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Can the investment industry, with its deep pile carpets and mahogany paneling, stay relevant in the digital age?

Or will the younger generation – Gen Ys and the even younger Gen Zs – migrate to virtual advisers and mobile apps where they can trade a stock as easily as posting a selfie?

Investment dealers, mutual fund sellers and the big banks are scrambling to get in front of a trend that is starting with "robo advisers" – online investment advisers that build portfolios of exchange-traded or low-cost mutual funds and automatically rebalance them – and will end heaven knows where. In the process, they will be spending hundreds of millions of dollars.

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BMO Nesbitt Burns Inc., the investment arm of Bank of Montreal, is said to be planning to unveil a virtual service by year-end.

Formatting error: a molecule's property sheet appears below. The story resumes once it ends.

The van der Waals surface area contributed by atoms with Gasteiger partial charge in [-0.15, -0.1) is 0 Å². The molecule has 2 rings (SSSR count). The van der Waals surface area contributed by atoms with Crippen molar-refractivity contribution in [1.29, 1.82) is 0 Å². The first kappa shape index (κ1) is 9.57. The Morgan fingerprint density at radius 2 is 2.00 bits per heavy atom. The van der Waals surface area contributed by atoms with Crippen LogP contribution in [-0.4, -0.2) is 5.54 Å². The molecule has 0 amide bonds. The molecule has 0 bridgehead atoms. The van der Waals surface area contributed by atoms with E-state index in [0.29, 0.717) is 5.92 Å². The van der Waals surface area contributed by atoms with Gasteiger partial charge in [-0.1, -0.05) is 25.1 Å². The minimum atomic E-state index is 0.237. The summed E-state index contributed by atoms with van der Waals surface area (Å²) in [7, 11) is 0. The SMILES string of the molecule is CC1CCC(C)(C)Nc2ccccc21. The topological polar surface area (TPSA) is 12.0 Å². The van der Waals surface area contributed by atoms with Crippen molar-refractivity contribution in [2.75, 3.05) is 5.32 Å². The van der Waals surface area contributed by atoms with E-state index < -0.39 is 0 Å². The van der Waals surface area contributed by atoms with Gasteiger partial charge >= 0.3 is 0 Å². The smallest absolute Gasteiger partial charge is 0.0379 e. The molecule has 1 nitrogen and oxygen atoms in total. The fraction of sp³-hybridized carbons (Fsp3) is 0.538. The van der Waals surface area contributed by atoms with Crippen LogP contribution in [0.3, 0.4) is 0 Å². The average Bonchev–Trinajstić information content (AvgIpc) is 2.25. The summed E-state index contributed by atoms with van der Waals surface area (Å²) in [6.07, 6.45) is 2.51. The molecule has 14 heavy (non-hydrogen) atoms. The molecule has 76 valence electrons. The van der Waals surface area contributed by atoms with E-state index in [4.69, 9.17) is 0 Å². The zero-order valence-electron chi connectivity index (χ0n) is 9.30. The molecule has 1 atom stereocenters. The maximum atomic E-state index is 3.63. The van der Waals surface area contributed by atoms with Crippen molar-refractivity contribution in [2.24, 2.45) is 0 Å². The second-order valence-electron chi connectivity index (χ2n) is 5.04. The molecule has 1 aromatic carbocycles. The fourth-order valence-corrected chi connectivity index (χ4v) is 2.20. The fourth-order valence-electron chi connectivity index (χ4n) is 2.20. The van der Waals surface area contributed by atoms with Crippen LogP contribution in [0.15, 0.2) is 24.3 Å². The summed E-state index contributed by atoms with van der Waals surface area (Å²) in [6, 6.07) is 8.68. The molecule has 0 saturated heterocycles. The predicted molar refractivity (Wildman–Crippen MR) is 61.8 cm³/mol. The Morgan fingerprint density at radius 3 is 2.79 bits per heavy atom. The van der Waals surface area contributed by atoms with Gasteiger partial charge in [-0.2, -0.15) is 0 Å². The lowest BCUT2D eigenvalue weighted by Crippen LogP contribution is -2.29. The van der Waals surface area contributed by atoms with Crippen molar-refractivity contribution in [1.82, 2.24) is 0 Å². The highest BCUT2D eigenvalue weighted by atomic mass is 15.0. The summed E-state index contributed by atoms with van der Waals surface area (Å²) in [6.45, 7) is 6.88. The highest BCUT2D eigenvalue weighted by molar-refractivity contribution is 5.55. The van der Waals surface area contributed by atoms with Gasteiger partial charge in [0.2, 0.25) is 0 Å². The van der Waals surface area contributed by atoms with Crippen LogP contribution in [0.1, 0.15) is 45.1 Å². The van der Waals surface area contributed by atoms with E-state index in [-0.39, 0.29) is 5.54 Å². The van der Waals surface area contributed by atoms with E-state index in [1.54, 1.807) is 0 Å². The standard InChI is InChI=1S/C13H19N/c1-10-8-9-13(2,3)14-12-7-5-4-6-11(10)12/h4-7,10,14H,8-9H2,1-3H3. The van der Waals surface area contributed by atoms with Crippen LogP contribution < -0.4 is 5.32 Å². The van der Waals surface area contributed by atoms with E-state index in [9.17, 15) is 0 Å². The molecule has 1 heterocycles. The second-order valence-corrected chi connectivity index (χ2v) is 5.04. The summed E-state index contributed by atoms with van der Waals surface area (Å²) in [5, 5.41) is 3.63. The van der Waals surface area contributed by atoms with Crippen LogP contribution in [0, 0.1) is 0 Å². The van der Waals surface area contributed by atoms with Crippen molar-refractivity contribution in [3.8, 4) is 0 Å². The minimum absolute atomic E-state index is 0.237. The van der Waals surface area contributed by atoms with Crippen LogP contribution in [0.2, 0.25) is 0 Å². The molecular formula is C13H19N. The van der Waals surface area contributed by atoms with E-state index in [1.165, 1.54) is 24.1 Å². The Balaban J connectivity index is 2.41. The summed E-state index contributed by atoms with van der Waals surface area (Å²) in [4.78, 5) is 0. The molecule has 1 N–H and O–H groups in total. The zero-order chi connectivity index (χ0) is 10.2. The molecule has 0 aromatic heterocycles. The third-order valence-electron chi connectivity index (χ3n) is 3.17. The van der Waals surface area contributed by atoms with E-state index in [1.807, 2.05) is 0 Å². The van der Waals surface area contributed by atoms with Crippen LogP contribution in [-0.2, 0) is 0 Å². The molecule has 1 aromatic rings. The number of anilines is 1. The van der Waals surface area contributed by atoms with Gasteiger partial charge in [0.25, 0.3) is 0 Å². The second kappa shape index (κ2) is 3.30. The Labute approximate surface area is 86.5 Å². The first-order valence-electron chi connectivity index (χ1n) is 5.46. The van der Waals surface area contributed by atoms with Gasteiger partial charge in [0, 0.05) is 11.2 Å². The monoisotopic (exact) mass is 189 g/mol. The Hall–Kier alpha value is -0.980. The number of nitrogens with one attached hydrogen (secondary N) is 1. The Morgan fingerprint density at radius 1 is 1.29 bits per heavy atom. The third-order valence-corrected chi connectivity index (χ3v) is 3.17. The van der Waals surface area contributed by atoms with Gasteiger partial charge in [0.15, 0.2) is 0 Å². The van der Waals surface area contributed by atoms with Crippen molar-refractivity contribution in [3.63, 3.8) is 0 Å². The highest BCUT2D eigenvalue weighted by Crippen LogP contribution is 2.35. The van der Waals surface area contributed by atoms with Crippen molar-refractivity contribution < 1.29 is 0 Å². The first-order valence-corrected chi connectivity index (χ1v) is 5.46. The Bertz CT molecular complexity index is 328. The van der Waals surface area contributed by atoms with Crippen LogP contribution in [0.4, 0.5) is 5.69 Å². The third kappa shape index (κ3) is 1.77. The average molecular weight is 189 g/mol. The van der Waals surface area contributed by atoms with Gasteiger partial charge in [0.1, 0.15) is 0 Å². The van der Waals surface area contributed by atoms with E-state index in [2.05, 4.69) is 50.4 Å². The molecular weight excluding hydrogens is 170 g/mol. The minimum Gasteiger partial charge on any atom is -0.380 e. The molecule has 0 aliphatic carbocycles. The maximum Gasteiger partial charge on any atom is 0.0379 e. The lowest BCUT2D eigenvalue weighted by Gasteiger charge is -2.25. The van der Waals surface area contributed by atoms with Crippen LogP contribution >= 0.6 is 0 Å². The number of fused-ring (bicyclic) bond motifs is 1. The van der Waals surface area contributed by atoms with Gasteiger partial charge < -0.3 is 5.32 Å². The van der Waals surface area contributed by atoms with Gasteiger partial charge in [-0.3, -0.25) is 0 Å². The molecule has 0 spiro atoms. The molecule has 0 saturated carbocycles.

"We're working on something," Charyl Galpin, head of BMO Nesbitt Burns, said in an interview. "You'll have to stay tuned." BMO already has invested heavily in technology to develop its BMO adviceDirect, which offers many of the same features as a robo-adviser except that it does not do automatic rebalancing.

But the service might not attract young people with only a couple of hundred dollars in their pockets – investors of the future.

Their hero could well be Robinhood. The free mobile app, which is not yet available in Canada, aims to be "the electronic equivalent of sitting down with a grey-haired gentlemen in a Fidelity location in your neighbourhood," Baiju Bhatt, 30, co-founder of U.S.-based Robinhood Markets Inc., said in a recent Fortune.com interview.